NEW YORK NURSE: October 2009
by Nancy Webber
In early September, healthcare facilities across the state began complying with an emergency state regulation that requires thousands of healthcare personnel to get flu vaccinations before Nov. 30.
Many registered nurses heard for the first time that they might have to choose between getting flu shots and keeping their jobs. And many of them were outraged at the implications of such a decision. NYSNA set up a telephone hotline due to the high volume of calls on this issue.
“Callers are asking, does the government have a right to do this, and what can I do if I don’t want to get the shot?” said Renee Gecsedi, director of the NYSNA Education, Practice & Research (EPR) Program. “Some are saying they will either leave the nursing profession or practice in another state.”
The rule applies to workers in hospitals, diagnostic and treatment centers, certified home health agencies, long-term health care programs, AIDS home care programs, licensed home care services, and hospices.
It does not cover workers in private medical offices or nursing homes. The state is pursuing legislation that will create a similar mandate for nursing home personnel.
The regulation also covers unpaid volunteers who come into contact with patients and nursing students who enter hospitals for clinical education.
Despite the controversy over this unprecedented mandate, the New York State Department of Health (NYSDOH) refused to withdraw the regulation. In fact, instead of allowing the emergency rule to expire after 90 days, a NYSDOH committee renewed it in September.
NYSNA delivered testimony to the committee, urging the group to allow the regulation to expire so a task force of stakeholders could be formed to develop a plan that would more effectively deal with issues of patient safety, workers’ rights, infection control, and the impact on the healthcare workforce.
NYSNA also helped form a coalition of infection control professionals and union representatives to oppose mandatory vaccinations. The group has met with State Health Commissioner Richard Daines, health department staff, legislators, and other interested parties.
As the union representative for thousands of direct-care nurses, NYSNA has sent letters to employers requesting them to participate in impact bargaining over the mandatory flu vaccinations.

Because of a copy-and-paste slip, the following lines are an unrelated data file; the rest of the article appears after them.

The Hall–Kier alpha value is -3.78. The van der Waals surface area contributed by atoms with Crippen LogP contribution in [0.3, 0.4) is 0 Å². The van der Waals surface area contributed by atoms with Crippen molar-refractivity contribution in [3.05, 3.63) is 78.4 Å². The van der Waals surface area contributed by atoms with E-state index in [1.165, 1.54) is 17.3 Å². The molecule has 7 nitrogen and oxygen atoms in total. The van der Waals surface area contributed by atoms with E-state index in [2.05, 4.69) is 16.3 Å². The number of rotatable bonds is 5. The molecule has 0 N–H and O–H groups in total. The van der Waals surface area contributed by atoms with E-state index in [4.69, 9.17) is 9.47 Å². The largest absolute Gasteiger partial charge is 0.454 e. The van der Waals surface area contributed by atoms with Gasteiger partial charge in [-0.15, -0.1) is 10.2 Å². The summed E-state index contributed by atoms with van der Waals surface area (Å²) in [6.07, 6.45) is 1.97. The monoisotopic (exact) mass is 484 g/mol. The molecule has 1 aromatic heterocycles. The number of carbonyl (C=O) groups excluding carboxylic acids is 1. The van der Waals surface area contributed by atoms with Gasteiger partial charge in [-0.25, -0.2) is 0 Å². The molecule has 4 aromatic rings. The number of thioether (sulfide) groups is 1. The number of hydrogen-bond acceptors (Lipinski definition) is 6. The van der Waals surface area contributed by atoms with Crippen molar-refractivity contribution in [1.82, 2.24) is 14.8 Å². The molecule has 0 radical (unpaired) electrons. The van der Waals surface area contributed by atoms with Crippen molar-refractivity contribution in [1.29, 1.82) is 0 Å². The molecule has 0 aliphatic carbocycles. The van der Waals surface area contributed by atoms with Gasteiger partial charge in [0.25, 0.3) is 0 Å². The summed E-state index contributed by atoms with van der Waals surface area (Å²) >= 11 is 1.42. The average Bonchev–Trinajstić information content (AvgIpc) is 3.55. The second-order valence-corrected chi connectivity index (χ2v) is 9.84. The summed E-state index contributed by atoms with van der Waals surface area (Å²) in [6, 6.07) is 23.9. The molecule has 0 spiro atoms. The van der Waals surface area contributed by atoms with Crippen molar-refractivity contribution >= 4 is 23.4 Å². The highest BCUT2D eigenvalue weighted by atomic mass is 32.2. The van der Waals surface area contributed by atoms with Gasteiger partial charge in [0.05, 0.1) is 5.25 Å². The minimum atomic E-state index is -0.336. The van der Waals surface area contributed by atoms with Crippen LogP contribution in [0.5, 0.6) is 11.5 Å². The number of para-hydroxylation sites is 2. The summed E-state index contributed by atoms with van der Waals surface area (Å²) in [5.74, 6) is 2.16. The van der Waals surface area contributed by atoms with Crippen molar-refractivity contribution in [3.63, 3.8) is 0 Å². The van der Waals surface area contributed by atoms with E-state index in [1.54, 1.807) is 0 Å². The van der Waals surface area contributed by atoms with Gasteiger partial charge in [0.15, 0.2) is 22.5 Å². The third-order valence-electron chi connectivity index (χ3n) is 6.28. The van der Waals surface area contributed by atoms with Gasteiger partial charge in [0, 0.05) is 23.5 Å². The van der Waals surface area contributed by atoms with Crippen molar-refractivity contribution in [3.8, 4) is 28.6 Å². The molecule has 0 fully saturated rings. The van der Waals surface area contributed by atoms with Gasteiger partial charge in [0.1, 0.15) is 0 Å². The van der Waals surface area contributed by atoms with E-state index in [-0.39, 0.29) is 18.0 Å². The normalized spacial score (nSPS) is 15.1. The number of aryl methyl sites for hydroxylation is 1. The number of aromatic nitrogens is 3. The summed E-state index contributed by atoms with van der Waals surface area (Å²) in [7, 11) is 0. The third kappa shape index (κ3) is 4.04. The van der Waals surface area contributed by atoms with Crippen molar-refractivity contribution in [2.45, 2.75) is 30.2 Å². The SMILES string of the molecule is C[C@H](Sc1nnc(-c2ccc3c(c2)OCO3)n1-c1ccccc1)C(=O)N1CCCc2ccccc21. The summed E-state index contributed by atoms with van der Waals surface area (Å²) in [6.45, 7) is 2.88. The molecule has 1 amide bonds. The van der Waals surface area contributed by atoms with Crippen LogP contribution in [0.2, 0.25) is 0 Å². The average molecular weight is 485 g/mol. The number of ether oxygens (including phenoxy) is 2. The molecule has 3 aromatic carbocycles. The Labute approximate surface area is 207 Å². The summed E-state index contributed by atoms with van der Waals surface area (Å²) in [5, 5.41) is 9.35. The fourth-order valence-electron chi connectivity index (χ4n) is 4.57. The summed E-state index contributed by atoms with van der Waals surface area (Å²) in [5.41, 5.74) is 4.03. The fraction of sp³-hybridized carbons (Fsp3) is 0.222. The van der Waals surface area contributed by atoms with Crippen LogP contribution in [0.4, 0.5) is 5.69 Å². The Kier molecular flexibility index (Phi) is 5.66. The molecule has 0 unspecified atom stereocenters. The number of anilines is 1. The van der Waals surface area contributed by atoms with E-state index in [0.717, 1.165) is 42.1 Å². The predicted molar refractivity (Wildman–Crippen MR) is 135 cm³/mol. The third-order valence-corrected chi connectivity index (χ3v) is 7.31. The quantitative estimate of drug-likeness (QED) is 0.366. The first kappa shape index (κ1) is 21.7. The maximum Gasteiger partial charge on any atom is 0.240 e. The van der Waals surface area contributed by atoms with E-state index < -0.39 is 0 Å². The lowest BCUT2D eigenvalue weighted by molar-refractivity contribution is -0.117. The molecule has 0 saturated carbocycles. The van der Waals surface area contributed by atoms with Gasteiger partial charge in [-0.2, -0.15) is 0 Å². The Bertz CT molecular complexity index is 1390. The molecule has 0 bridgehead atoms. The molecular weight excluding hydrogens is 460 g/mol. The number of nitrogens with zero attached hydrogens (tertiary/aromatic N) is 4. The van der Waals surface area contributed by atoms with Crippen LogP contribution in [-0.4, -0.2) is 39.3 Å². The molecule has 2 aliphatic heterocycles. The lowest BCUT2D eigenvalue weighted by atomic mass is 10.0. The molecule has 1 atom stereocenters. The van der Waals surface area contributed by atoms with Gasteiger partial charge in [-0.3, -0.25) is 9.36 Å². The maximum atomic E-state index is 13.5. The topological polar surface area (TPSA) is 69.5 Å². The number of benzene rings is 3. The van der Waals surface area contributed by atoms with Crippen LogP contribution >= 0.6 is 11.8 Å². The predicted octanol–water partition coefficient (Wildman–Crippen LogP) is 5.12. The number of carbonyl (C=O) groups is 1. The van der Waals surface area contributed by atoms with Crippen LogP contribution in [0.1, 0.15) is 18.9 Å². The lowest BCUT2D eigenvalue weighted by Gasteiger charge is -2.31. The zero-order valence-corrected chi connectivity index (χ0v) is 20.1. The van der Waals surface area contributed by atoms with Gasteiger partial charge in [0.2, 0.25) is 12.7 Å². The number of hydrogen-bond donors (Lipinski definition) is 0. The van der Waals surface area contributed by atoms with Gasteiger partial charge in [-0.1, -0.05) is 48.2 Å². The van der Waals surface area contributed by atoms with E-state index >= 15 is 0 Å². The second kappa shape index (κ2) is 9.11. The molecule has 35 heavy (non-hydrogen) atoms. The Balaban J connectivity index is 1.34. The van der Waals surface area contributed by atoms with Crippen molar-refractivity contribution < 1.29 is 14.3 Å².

While the state regulation supersedes contract agreements, how employers implement the requirement may be negotiated. For example, will the employer pay for time off if a nurse has a reaction to the injection? Will the employer cover all medical expenses resulting from a reaction? Will nurses be treated in a nonpunitive way if they choose not to be vaccinated?
In many facilities, nurses are being given a consent form to sign when they go for their mandatory flu shots. NYSNA representatives are recommending that nurses refuse to sign or change the wording if they are being given the vaccine against their will.
New York State remains the only government entity to impose mandatory vaccinations on a portion of the public when no public health emergency has been declared.
Nearly all government agencies and professional organizations across the nation say that voluntary immunization programs are more effective in both promoting patient safety and maintaining staff morale.
“We don’t believe that registered nurses have fewer rights because they provide patient care,” said NYSNA Chief Executive Officer Tina Gerardi. “We will continue to explore every possible means to protect our members and to support science-based public health policies and practices.”
State officials have criticized nurses for opposing mandatory flu shots, stating that the requirement will protect patients from infection. During a press conference on Sept. 29, State Health Commissioner Richard Daines said that people who go into healthcare facilities should be able to “count on not getting influenza.”
There is ample evidence that patients are less likely to become infected with the flu (as are healthcare workers themselves) when a large percentage of the staff are vaccinated. But flu shots alone do not guarantee that patients won’t be exposed to the virus. In fact, relying on vaccinations to protect patients may provide a false sense of security.
Patients are safest when facilities aggressively promote voluntary immunizations, which have increased acceptance rates to 75% or higher, coupled with a comprehensive infection control program.
“The flu virus mutates constantly,” said Thomas Lowe, NYSNA occupational safety and health representative. “Because of this, the vaccine varies in effectiveness from year to year. Facilities must put just as much emphasis, if not more, on proven infection control measures.”